| By Shane Courtland |
Please note: The following essay is autobiographical. I thought it might be helpful to share my experience. As with all personal events, those who have experienced this on the other side have very different feelings about the situation.
The way I have always viewed philosophy, regarding its practice and how it should be taught, is as a method of thinking. As philosophers, we are tasked to apply rigorous critical thinking to complicated abstract concepts and dilemmas. There are no domain restrictions; there can literally be a philosophy-of-anything. Thus, we find ourselves entangled with debates in politics, religion, ethics, physics, mathematics, ad infinitum.
While it is true that a goal of the philosophical method is to seek the truth, I wouldn’t say that it is completely preoccupied with holding true beliefs. Let me explain. After years of obsessing over this method, it has rendered most (if not all) of my beliefs tentative. I realize that one discussion, essay, or argument may compel me to abandon a cherished belief.
I know this because I have suffered from it countless times. I have been a dedicated theist. Now I am a hardcore atheist. I used to be an animal rights advocate. I was an ethical vegetarian for four years and I ran a local chapter of PETA. Now I am skeptical about the moral standing of animals. I used to be a Kantian. Now I am a Hobbesian. I used to push for egalitarian redistribution. Now I tend to embrace libertarianism.
Philosophy, in a sense, is like drinking Drano. Sure it cleans out the ill-justified beliefs, but it can leave you somewhat empty. The subjective convictions of your beliefs post-philosophy are never as strong as the subjective convictions pre-philosophy. Many of my non-philosophical friends and relatives are critical of my post philosophical-self. When I have discussions with them, at some point, I inevitably receive this rebuff: “Whatever, Shane… but… you don’t really believe anything.”
There is, however, something I believe in – the method. I cannot quit the method. Beliefs come and go, but my stake in this method is forever. It has become a part of my very identity. To use a religious expression, to a philosopher the method is the true faith.
My teaching reflects this faith. I tell my students that I don’t care what views they argue for in their papers or in class discussion. My job is to assess their application of the method. If they are competently using the method to argue for crazy or morally repugnant views, they will get a good grade – PERIOD.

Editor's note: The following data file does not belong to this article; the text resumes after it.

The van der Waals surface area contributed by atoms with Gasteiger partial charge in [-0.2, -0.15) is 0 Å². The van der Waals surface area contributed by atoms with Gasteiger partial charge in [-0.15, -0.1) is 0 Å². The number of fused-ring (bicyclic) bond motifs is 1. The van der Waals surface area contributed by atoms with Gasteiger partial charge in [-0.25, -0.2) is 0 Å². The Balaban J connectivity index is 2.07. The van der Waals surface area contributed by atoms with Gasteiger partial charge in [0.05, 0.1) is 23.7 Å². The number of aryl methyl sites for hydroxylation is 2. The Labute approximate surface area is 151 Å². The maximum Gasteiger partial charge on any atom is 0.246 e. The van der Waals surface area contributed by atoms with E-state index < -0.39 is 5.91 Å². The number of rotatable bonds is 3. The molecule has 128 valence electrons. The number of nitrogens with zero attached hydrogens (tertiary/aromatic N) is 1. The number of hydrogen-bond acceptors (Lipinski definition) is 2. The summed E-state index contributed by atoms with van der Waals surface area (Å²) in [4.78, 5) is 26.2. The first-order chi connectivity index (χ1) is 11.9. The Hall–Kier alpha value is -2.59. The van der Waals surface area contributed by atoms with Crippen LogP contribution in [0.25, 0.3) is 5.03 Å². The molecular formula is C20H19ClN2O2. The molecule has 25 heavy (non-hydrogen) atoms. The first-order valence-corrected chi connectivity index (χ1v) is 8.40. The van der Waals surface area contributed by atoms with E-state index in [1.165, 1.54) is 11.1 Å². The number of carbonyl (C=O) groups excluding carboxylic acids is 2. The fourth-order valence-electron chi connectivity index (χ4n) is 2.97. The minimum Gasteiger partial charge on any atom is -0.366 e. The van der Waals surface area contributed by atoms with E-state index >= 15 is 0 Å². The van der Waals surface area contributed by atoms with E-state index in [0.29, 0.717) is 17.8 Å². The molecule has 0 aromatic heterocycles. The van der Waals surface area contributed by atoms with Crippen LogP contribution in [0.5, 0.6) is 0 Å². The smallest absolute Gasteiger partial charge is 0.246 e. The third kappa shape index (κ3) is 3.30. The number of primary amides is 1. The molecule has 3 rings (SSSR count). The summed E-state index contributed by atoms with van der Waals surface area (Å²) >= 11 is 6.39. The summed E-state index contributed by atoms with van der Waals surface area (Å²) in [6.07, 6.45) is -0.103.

The reason I am writing this is because we find ourselves in the midst of a culture war. People are staking out ideological positions, fighting for them – and punishing those they deem to have heretical views. Jonathan Rauch’s The Kindly Inquisitors demonstrates this trend within academia. Such punishments may include ostracism, shouting-down public speaking engagements, organizing campaigns to remove someone from a job, dis-invitation, etc.
I, of course, expect to see such behavior from the non-philosophical community. After all, it is human nature to engage in tribalism, to have a low tolerance for uncertainty, to engage in motivated reasoning, and to relish life in the bubble.
But, what has shocked me … to the core, is that I have found this behavior taken up by other philosophers. My shock has been due to my own naïveté. I should have known that philosophers are human. I too suffer from human nature.
What is troublesome is that some philosophers have failed to renounce such flawed traits in respect of the method. I admit that you cannot remain human and eliminate these traits – but you can make great, even Sisyphean, efforts to resist them. This resistance is constituted by giving pride of place to open discussion, encouraging intellectual diversity, and allowing a difference of opinion regarding even dangerous ideas. You give pride of place to free and open discussion. You recognize that the world is a complicated and messy place. It requires that one have epistemic humility.
Seeking to preserve an orthodoxy regarding cherished views, purposely avoiding or preventing intellectual diversity, or shouting down free discussion, even in service to safe spaces, is an assault upon the method. With great sadness, I have experienced these actions from other philosophers. Because of my worship of the method, I have lost jobs, opportunities, and friendships – all at the hands of other philosophers. Moreover, I know that this has happened to others.
Keeping with the religious metaphor: I worry that many members of the philosophical community have lost sight of the true faith – respect for the method.
Of course, this metaphor is an exaggeration and is perhaps self-righteous. But it does capture something important. What I have always considered central to philosophy is the method. As I have sought to embody the method, I have received push-back and outright hostility from those who had led me to it –other philosophers.
Dr. Shane Courtland is Program Director of the Center for Free Enterprise at West Virginia University and is SOPHIA’s Communications Officer. He is representing only his own point of view in this essay. For more information about Dr. Courtland, visit his profile page in SOPHIA’s Directory.